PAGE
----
You will need to claim for these events with the Recorder, after the event results have been validated, but before the end of the season in which you joined. You will need details of your Name, Membership Number, and the Event Number (eg 21-119 or GJ03). The Event Number can be found here for Calendar events and here for Permanent events. Clicking on the Event Id (blue text) will give you a list of successful riders. If your name and membership number is shown in the list you do not need to claim, but if it says "Non-member" then use this form to send your request to the Recorder
In your AUK membership details you can choose to show your membership of both a Cycling Club and a Cycling UK (formerly CTC) Member Group (formerly DA). Audax Club Parisien (ACP) can only store a single club or member group affiliation against each rider of a BRM, and prefers to have only a single affiliation through each season (this is important for PBP qualification). This affiliation is declared to ACP for each rider when AUK submits the results of BRMs. In the early part of the season you have the choice between Club, CUK Member Group, or simply Audax UK as your "ACP Club". If you do not make a choice AUK allocates one. Once your first BRM is validated by ACP, the choice is locked for the remainder of the season.
Anything could happen to delay you. Serious equipment problems - stripped freewheel blocks are a favourite, or snapped cranks. People have been known to fall off, go to hospital, have stitches, carry on and still finish in time!
Minimal lighting, a small rear LED light and a modern compact front light, weighs very little and doesn't take much space. It's a sensible insurance.
Your card has to scrutinised and validated by Audax UK.
First, the event organiser has to collect together all the cards at the end of an event, sort them into some sort of order, compile a results sheet and a financial returns sheet including payment to AUK for any medals and badges. All this is then securely parcelled and posted to AUK.
During the busiest part of the season, which is April and May, there could be 15 or more such packages arriving at AUK after each weekend.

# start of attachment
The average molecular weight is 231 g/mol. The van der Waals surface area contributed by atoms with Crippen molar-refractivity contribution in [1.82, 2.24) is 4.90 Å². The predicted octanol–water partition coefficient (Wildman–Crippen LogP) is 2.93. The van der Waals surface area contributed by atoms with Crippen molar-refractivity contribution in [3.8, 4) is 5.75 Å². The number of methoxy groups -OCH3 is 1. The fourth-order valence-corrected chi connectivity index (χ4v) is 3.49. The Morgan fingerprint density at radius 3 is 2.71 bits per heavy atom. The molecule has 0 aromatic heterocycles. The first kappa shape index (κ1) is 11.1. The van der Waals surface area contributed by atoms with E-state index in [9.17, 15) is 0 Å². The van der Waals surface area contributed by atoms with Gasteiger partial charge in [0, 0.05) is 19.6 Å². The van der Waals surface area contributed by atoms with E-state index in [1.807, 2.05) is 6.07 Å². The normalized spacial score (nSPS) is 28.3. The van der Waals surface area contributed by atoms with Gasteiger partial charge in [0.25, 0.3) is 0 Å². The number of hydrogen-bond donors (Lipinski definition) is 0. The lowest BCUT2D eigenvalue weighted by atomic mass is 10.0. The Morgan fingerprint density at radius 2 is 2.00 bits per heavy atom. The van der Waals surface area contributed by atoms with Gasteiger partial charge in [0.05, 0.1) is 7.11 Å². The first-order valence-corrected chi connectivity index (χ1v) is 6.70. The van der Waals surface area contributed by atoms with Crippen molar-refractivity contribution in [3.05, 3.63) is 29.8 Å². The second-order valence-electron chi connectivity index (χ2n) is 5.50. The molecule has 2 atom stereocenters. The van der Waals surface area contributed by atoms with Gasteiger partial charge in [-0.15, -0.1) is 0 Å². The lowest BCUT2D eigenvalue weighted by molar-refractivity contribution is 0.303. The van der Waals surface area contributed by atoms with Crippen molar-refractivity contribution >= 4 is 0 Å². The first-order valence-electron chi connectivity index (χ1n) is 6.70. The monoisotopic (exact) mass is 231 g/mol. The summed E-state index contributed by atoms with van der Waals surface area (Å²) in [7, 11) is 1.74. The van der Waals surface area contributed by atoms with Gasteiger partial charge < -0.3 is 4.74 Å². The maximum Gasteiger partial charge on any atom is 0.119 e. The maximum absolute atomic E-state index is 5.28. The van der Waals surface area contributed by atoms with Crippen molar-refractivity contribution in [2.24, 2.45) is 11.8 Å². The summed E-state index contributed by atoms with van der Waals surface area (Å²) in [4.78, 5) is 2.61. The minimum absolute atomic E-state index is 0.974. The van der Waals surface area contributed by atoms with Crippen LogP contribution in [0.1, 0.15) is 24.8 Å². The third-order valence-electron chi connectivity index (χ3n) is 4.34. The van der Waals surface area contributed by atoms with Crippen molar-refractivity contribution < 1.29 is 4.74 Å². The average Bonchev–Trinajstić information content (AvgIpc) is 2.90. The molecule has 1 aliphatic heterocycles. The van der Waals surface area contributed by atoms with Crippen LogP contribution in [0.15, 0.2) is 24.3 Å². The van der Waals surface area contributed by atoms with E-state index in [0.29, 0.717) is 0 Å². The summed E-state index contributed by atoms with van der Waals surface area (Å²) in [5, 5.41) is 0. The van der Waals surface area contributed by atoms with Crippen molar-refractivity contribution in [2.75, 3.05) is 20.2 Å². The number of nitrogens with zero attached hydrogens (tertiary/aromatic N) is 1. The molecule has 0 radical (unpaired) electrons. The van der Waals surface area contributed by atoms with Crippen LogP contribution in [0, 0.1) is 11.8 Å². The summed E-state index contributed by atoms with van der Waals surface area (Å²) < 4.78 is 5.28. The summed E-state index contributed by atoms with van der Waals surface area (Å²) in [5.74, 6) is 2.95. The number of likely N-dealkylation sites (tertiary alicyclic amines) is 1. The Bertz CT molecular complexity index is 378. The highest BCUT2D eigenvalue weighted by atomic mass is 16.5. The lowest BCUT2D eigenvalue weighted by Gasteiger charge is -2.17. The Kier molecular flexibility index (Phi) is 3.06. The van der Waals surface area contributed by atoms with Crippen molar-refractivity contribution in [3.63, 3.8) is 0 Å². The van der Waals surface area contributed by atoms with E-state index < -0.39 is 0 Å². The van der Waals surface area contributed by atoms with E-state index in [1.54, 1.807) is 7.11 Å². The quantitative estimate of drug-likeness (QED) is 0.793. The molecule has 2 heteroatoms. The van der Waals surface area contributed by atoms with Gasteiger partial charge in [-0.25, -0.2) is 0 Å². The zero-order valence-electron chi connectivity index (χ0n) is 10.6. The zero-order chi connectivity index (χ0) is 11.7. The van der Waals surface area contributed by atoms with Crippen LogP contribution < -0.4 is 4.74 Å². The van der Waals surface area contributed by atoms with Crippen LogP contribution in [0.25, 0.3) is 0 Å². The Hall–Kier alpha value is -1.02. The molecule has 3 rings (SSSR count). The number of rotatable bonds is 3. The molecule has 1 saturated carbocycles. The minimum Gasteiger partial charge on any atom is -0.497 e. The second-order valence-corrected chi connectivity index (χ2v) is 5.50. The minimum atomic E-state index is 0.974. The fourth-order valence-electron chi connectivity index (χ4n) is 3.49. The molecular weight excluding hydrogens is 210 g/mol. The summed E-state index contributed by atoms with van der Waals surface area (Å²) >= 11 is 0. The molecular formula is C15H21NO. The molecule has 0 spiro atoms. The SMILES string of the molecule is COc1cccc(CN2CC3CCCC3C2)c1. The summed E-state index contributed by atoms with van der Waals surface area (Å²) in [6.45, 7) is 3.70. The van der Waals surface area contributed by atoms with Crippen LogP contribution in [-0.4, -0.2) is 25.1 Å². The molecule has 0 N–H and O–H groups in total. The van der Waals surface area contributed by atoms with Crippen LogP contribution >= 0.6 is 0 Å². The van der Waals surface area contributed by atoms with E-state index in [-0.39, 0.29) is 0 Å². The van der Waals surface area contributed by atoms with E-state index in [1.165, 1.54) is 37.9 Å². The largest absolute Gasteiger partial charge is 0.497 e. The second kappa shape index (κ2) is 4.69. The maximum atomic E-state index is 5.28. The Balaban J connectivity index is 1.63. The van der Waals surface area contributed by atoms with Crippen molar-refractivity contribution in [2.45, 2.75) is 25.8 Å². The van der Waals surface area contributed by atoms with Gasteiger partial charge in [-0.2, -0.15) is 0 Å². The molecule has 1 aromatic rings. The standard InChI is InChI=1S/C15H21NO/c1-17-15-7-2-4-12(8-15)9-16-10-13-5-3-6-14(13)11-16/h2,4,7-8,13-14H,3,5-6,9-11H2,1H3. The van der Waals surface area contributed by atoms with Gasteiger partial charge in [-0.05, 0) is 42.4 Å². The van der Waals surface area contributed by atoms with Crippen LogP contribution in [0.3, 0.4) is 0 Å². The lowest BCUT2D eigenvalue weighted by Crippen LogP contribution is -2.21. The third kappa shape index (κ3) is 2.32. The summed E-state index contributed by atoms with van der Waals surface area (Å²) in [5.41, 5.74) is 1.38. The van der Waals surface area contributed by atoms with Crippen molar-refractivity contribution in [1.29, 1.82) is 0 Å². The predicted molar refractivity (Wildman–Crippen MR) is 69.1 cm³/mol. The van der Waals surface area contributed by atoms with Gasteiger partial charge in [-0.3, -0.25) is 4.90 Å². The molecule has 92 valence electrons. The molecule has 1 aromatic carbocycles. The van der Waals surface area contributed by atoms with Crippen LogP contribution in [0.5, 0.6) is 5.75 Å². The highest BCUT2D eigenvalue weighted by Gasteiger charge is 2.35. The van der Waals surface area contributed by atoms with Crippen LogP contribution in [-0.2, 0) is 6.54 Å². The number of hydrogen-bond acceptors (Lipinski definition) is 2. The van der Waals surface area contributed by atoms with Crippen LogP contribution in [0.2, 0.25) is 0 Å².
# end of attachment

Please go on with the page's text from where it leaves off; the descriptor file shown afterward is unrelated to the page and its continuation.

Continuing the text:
At AUK, each card is individually scrutinised for missed or out of time controls. It is then awarded a unique Brevet Number, which is printed on a sticker and attached to the card. If the event is one of those which is labelled BRM in the Calendar, the results are now forwarded to Audax Club Parisien in France for another validation process. ACP generate their own Brevet Numbers and their own stickers which are attached to the cards.
Now the cards can be parcelled up along with the medals and badges and returned to the organiser. The organiser must now sort the cards into their individual sae's, checking each one for a medal or badge request and enclosing as necessary, and post them back to the riders.
This chain of events is laborious enough, but often what really slows things down is that one or other link in the chain will be on holiday.
There are a number of reasons why results might not appear promptly.
The first thing to do is to check the relevant events results page (calendar events or permanent events). If a calendar event does not yet appear on the list it means that the event has yet to be processed through AUK's system. The delay may be down to the Organiser or the Validation team, but never fear, it will be published eventually.
When the event does appear, click on it to see the list of names who are recorded as having completed the event.
If your name appears with your membership number you'll be able to see the ride in your individual rides list. If it says "Non-member" against your record then this may be because you entered the ride before joining or because of an oversight in the processing of your entry. Just send an email to the Recorder or use the Contact Us page to get your record corrected.
In the unlikely event that your name does not appear at all, let the Event Organiser know and copy any correspondence to the Validation Secretary.
Make sure you mention your membership number and the event number (eg 21-119 for a calendar or GJ03 for a permanent) if you know it, or the date, the start location and the distance.
You have to put a motion before the AGM, with a seconder. The AGM usually takes place in February, but the motion needs to be thought out MUCH earlier than this. In fact the signed and seconded motion needs to be in the hands of the AUK Secretary at least 56 days before the date of the meeting.
This is so that there is time to get it published in Arrivée before the meeting, so that members can read the motion and form a considered view before voting. If you are trying to get a difficult idea across to the membership, the Secretary will help with the formal wording of the motion, and you would also have the opportunity to write a paragraph or two explaining your ideas, in Arrivee.
Finally, you don't HAVE to attend the meeting, but if you want your motion to succeed, it helps!